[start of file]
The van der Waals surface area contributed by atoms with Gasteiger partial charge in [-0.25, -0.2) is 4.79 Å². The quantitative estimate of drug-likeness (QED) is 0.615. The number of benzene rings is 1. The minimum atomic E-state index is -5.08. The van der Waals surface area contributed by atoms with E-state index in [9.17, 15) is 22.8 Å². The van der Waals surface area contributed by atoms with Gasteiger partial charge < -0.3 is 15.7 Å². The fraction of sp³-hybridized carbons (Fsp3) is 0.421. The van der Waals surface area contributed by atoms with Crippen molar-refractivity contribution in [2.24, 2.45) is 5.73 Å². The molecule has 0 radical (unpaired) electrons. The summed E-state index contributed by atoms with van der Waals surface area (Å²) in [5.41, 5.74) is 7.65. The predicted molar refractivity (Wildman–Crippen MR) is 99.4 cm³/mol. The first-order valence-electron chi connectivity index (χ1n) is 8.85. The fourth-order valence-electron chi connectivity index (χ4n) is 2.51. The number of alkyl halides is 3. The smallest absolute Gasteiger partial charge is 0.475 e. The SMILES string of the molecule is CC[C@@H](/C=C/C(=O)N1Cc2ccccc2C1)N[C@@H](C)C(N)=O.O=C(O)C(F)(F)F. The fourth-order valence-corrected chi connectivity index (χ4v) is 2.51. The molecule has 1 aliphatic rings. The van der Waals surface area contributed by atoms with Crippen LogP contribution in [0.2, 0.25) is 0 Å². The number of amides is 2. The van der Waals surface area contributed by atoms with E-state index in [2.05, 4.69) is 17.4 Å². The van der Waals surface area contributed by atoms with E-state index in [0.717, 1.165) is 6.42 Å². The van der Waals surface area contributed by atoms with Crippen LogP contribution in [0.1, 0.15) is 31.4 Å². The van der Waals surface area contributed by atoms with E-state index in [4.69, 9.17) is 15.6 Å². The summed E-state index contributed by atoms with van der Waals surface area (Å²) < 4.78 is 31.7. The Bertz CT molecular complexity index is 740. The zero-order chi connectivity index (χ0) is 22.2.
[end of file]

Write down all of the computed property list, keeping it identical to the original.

The van der Waals surface area contributed by atoms with Gasteiger partial charge in [-0.25, -0.2) is 4.79 Å². The quantitative estimate of drug-likeness (QED) is 0.615. The number of benzene rings is 1. The minimum atomic E-state index is -5.08. The van der Waals surface area contributed by atoms with E-state index in [9.17, 15) is 22.8 Å². The van der Waals surface area contributed by atoms with Gasteiger partial charge < -0.3 is 15.7 Å². The fraction of sp³-hybridized carbons (Fsp3) is 0.421. The van der Waals surface area contributed by atoms with Crippen molar-refractivity contribution in [2.24, 2.45) is 5.73 Å². The molecule has 0 radical (unpaired) electrons. The summed E-state index contributed by atoms with van der Waals surface area (Å²) in [5.41, 5.74) is 7.65. The predicted molar refractivity (Wildman–Crippen MR) is 99.4 cm³/mol. The first-order valence-electron chi connectivity index (χ1n) is 8.85. The fourth-order valence-electron chi connectivity index (χ4n) is 2.51. The number of alkyl halides is 3. The smallest absolute Gasteiger partial charge is 0.475 e. The SMILES string of the molecule is CC[C@@H](/C=C/C(=O)N1Cc2ccccc2C1)N[C@@H](C)C(N)=O.O=C(O)C(F)(F)F. The fourth-order valence-corrected chi connectivity index (χ4v) is 2.51. The molecule has 1 aliphatic rings. The van der Waals surface area contributed by atoms with Crippen LogP contribution in [0.2, 0.25) is 0 Å². The number of amides is 2. The van der Waals surface area contributed by atoms with E-state index in [2.05, 4.69) is 17.4 Å². The van der Waals surface area contributed by atoms with E-state index in [0.717, 1.165) is 6.42 Å². The van der Waals surface area contributed by atoms with Crippen LogP contribution in [0.1, 0.15) is 31.4 Å². The van der Waals surface area contributed by atoms with E-state index in [4.69, 9.17) is 15.6 Å². The summed E-state index contributed by atoms with van der Waals surface area (Å²) < 4.78 is 31.7. The Bertz CT molecular complexity index is 740. The zero-order chi connectivity index (χ0) is 22.2.